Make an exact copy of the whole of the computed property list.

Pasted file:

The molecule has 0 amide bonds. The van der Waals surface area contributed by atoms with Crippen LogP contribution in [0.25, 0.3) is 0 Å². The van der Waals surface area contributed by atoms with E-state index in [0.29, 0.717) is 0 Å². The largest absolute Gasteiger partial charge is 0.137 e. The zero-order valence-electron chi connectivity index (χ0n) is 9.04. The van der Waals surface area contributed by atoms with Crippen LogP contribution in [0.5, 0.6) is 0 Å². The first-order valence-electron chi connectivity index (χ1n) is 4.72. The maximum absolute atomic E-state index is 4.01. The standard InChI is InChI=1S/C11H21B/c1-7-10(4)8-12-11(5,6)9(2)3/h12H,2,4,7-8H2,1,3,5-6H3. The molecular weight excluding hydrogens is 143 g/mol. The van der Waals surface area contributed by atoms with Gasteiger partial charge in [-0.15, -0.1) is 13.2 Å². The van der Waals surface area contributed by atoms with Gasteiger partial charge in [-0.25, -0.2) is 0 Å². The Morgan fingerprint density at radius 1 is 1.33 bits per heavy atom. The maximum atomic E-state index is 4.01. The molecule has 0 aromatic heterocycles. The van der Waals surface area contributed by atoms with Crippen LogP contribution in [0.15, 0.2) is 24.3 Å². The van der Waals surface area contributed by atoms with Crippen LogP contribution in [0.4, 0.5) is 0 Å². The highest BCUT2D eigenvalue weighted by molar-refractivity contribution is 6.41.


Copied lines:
The molecule has 0 amide bonds. The van der Waals surface area contributed by atoms with Crippen LogP contribution in [0.25, 0.3) is 0 Å². The van der Waals surface area contributed by atoms with E-state index in [0.29, 0.717) is 0 Å². The largest absolute Gasteiger partial charge is 0.137 e. The zero-order valence-electron chi connectivity index (χ0n) is 9.04. The van der Waals surface area contributed by atoms with Crippen LogP contribution in [0.5, 0.6) is 0 Å². The first-order valence-electron chi connectivity index (χ1n) is 4.72. The maximum absolute atomic E-state index is 4.01. The standard InChI is InChI=1S/C11H21B/c1-7-10(4)8-12-11(5,6)9(2)3/h12H,2,4,7-8H2,1,3,5-6H3. The molecular weight excluding hydrogens is 143 g/mol. The van der Waals surface area contributed by atoms with Gasteiger partial charge in [-0.15, -0.1) is 13.2 Å². The van der Waals surface area contributed by atoms with Gasteiger partial charge in [-0.25, -0.2) is 0 Å². The Morgan fingerprint density at radius 1 is 1.33 bits per heavy atom. The maximum atomic E-state index is 4.01. The molecule has 0 aromatic heterocycles. The van der Waals surface area contributed by atoms with Crippen LogP contribution in [0.15, 0.2) is 24.3 Å². The van der Waals surface area contributed by atoms with Crippen LogP contribution in [0.4, 0.5) is 0 Å². The highest BCUT2D eigenvalue weighted by molar-refractivity contribution is 6.41.